Now based at the GCR, the 7th engine was John Kennedy's Hall, No4953 "Pitchford Hall". A previous Tyseley resident, 4953 moved to the GCR quite recently and, as far as I know, will be staying here for now. A lovely Hall in a lovely livery. Below, she takes the Windcutter's out of Rothley up the bank...
Finally, last but very much not least(!), the FIFTH visitor and EIGTH engine was GWR 0-4-2 14xx 'Autotank' No1450! Now, I've never seen a 14xx in operation before so thats another to cross off the list! These loco's were small yet punchy and fast. For example, a 14xx in 'good nick' could apparently achieve a 70mph+ performance, when hauling one or two Autocoaches of course. This was down to their big wheels and good steaming ability. This 14xx, though her paint is looking a little tired by now, was a very attractive example and I really like this class as a whole. Below, the lovely 1450 approaches Rothley with the short freight...
Well, thats it folks, all 8 locomotives laid out in photo's! What a line up, ay?! Back to me, I caught the first 'main' train of the day; behind 4953 & 45305; to Leicester North. However, 4953 came off at Rothley, leaving 45305 to take the train onwards to Leicester. Once there, 45305 ran round (see opening image) and later took the train back to Loughborough. I alighted at Quorn once again before filming more trains; particularly good were the TPO runs with 3717 and the Black 5 herself. I later caught the Hall again, this time double-heading with the K4. Good lord, can the Hall not travel alone?! The Hall & K4 trio took us to Rothley where I alighted again. I then spent a few hours around Rothley, up on the embankment in particular. After a chat with a few Shack friends, I reboarded the train, this time with 3850 at the head. It was standing room only, well, squeezed-in room only! It was so busy it was unbelievable...passenger takings must have been on a huge high today; massive. 3850 took the hugely packed train down into Loughborough; easily of course. There, I had a quick look round, though the platforms were packed. Below, 1450 waits in the yard; a nice portrait I think...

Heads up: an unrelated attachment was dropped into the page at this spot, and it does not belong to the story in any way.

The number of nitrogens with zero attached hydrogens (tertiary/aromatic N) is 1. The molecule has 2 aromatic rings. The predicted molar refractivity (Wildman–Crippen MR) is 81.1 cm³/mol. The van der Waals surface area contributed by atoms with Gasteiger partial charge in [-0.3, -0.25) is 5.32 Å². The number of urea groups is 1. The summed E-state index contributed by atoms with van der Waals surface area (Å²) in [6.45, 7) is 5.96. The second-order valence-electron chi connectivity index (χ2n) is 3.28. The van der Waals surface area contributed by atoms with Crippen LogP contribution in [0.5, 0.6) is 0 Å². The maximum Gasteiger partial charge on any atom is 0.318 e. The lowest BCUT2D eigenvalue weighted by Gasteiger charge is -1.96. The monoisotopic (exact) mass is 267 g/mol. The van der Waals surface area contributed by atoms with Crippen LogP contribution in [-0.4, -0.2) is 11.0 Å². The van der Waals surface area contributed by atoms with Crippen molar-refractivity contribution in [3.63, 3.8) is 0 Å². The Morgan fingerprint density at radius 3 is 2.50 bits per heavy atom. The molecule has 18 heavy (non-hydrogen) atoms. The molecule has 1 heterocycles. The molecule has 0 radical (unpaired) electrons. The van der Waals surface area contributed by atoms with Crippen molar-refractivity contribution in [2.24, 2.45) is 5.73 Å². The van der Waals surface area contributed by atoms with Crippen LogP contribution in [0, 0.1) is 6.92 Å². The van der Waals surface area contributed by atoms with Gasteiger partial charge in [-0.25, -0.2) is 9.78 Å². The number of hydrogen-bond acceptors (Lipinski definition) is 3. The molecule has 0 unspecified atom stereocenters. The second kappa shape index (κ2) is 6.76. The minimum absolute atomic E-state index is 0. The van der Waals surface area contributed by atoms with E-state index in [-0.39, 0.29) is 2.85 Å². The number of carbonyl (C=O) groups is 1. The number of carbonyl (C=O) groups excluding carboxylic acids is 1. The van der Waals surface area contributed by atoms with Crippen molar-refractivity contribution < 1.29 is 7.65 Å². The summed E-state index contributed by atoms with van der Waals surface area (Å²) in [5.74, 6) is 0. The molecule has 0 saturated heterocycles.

In the Goods Loop, "Sir Lamiel" waits with another Windcutter...
With "Sir Lamiel" gone, 1450 draws the TPO stock into the Goods Loop, awaiting the K4 to take the head for the last demonstration run. I tell you, I would have paid more money to see the 14xx do the TPO drop instead!...